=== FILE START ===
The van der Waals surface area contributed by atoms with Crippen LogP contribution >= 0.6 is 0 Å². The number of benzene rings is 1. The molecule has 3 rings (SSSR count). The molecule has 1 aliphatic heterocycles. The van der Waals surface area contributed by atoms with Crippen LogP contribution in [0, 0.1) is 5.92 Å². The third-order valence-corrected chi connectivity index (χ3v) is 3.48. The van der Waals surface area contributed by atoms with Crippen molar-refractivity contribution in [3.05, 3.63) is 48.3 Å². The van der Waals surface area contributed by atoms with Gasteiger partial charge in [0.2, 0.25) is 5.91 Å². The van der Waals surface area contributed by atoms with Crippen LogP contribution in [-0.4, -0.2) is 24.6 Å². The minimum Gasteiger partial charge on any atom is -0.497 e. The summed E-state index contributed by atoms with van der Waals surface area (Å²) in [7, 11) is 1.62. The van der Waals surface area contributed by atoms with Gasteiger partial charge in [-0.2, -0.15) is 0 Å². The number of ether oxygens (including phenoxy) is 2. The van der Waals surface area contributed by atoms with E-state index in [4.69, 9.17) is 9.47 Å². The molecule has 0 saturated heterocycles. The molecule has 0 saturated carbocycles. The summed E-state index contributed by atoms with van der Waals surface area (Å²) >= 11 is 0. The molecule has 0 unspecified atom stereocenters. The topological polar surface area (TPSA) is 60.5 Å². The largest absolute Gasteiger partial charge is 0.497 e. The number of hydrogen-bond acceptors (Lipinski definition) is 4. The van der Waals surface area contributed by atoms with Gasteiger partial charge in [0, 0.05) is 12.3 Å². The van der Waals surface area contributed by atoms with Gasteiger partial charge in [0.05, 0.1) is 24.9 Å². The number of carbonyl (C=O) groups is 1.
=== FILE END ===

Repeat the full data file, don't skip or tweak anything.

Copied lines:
The van der Waals surface area contributed by atoms with Crippen LogP contribution >= 0.6 is 0 Å². The number of benzene rings is 1. The molecule has 3 rings (SSSR count). The molecule has 1 aliphatic heterocycles. The van der Waals surface area contributed by atoms with Crippen LogP contribution in [0, 0.1) is 5.92 Å². The third-order valence-corrected chi connectivity index (χ3v) is 3.48. The van der Waals surface area contributed by atoms with Crippen molar-refractivity contribution in [3.05, 3.63) is 48.3 Å². The van der Waals surface area contributed by atoms with Gasteiger partial charge in [0.2, 0.25) is 5.91 Å². The van der Waals surface area contributed by atoms with Crippen LogP contribution in [-0.4, -0.2) is 24.6 Å². The minimum Gasteiger partial charge on any atom is -0.497 e. The summed E-state index contributed by atoms with van der Waals surface area (Å²) in [7, 11) is 1.62. The van der Waals surface area contributed by atoms with Gasteiger partial charge in [-0.2, -0.15) is 0 Å². The number of ether oxygens (including phenoxy) is 2. The van der Waals surface area contributed by atoms with E-state index in [4.69, 9.17) is 9.47 Å². The molecule has 0 saturated heterocycles. The molecule has 0 saturated carbocycles. The summed E-state index contributed by atoms with van der Waals surface area (Å²) >= 11 is 0. The molecule has 0 unspecified atom stereocenters. The topological polar surface area (TPSA) is 60.5 Å². The largest absolute Gasteiger partial charge is 0.497 e. The number of hydrogen-bond acceptors (Lipinski definition) is 4. The van der Waals surface area contributed by atoms with Gasteiger partial charge in [0, 0.05) is 12.3 Å². The van der Waals surface area contributed by atoms with Gasteiger partial charge in [0.05, 0.1) is 24.9 Å². The number of carbonyl (C=O) groups is 1.